After Nike signed Tiger Woods as a brand ambassador, sale of golf apparel and footwear doubled. Companies have a lot to gain by linking usage of their products to high profile athletes and celebrities. In the best case, the partnership benefits both parties: the company sees an increase in sales and the celebrity earns a paycheck for promoting a product they likely already use.
Sometimes, however, things don’t go as smoothly as planned.
Such was the case in 2008 when professional golfer John Daly penned a deal with the restaurant chain Hooters. Daly was tapped to wear the Hooters logo during tournaments. In exchange, Hooters would provide Daly with free food and alcohol at its restaurants. It’s accurate to imagine this Faustian bargain as a real life version of Augustus Gloop inside the Chocolate Factory.
Daly quickly got himself arrested after drinking himself near catatonic at a Hooters in Winston-Salem, North Carolina. He refused transport to the hospital and police reported that he was “extremely intoxicated and uncooperative.” No charges were officially filed, but Daly was detained for 24 hours. The lack of legal repercussions, though, doesn’t mean that everyone escaped the situation unscathed. The PGA suspended Daly for six months and the debacle surfed across the Internet on a wave of irony that still hasn’t entirely dissipated.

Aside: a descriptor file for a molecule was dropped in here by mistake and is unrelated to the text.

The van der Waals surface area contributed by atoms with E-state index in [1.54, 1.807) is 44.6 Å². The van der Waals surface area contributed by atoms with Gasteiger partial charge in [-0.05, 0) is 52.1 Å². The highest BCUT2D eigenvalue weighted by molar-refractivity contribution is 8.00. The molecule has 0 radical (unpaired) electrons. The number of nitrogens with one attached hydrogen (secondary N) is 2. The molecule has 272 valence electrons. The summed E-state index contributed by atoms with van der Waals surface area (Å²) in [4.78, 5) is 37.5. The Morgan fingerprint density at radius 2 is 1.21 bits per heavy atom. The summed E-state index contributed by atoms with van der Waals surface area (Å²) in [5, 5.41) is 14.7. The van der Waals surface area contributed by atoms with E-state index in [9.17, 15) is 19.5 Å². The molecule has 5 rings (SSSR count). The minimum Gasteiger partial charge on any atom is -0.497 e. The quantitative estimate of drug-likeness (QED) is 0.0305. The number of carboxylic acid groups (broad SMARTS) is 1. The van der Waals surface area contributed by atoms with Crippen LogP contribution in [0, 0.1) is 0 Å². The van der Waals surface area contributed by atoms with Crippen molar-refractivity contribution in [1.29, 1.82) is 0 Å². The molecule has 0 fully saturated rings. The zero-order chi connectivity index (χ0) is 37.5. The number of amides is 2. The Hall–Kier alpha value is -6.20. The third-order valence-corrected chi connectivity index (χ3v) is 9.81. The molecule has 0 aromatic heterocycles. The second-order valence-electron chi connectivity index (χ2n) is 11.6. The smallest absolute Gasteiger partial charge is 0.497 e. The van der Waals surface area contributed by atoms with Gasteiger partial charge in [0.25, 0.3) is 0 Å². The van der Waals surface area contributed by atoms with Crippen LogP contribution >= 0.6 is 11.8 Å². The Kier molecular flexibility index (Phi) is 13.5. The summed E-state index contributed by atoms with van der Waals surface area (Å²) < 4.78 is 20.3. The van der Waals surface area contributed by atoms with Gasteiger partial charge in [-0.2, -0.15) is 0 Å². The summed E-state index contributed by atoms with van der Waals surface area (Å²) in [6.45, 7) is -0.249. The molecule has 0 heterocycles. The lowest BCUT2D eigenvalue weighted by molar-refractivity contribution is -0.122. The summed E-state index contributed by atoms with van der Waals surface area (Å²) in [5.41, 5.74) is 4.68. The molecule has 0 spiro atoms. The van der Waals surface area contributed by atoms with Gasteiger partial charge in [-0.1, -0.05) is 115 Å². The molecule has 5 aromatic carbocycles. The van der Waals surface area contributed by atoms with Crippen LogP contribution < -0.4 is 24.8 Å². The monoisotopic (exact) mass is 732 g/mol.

While a company can’t be held accountable for the actions of a brand ambassador, their bottom line can still suffer due to their lack of foresight. It is not unheard of for companies to select ambassadors whose very moral core is anathema to their desired image, ambassadors whose suspicious lack of integrity should have served as an omen of bad weather on the horizon.
And so, from parallel high speed chases set twenty years apart to alcoholics shilling alcohol to other alcoholics, here’s a list of eight celebrity endorsements that were doomed from the start.
8 O.J. Simpson & Hertz
Beginning in 1975, O.J. Simpson was one of car rental company Hertz’s leading endorsers. Before famously speeding down the 405 freeway in a white Ford Bronco, Simpson was seen speeding on foot through an airport terminal in a charcoal business suit to non-ironic cries of, “Go O.J., go!”
After 17 years as Hertz’s spokesman, Simpson was dropped in 1992 after uncontested allegations of domestic abuse were reported. Two years later, Simpson’s other notable pursuit came to an end when he was arrested for the murder of Nicole Brown and Ronald Goldman.
7 Chris Brown & Got Milk?